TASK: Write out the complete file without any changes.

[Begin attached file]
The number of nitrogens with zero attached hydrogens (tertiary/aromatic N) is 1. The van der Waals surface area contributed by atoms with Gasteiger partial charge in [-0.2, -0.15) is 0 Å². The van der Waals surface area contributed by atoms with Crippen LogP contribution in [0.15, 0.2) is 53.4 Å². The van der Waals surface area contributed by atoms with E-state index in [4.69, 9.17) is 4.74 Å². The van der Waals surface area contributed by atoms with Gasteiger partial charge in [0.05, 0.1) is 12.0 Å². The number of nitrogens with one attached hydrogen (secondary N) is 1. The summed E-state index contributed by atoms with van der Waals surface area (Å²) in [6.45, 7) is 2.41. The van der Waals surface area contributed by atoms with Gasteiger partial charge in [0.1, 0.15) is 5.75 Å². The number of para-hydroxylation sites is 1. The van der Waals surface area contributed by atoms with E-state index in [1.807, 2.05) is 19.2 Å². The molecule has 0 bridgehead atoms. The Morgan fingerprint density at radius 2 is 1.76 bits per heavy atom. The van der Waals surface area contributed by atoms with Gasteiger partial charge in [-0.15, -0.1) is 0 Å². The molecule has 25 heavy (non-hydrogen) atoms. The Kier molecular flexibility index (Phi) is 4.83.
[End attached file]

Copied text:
The number of nitrogens with zero attached hydrogens (tertiary/aromatic N) is 1. The van der Waals surface area contributed by atoms with Gasteiger partial charge in [-0.2, -0.15) is 0 Å². The van der Waals surface area contributed by atoms with Crippen LogP contribution in [0.15, 0.2) is 53.4 Å². The van der Waals surface area contributed by atoms with E-state index in [4.69, 9.17) is 4.74 Å². The van der Waals surface area contributed by atoms with Gasteiger partial charge in [0.05, 0.1) is 12.0 Å². The number of nitrogens with one attached hydrogen (secondary N) is 1. The summed E-state index contributed by atoms with van der Waals surface area (Å²) in [6.45, 7) is 2.41. The van der Waals surface area contributed by atoms with Gasteiger partial charge in [0.1, 0.15) is 5.75 Å². The number of para-hydroxylation sites is 1. The van der Waals surface area contributed by atoms with E-state index in [1.807, 2.05) is 19.2 Å². The molecule has 0 bridgehead atoms. The Morgan fingerprint density at radius 2 is 1.76 bits per heavy atom. The van der Waals surface area contributed by atoms with Gasteiger partial charge in [-0.15, -0.1) is 0 Å². The molecule has 25 heavy (non-hydrogen) atoms. The Kier molecular flexibility index (Phi) is 4.83.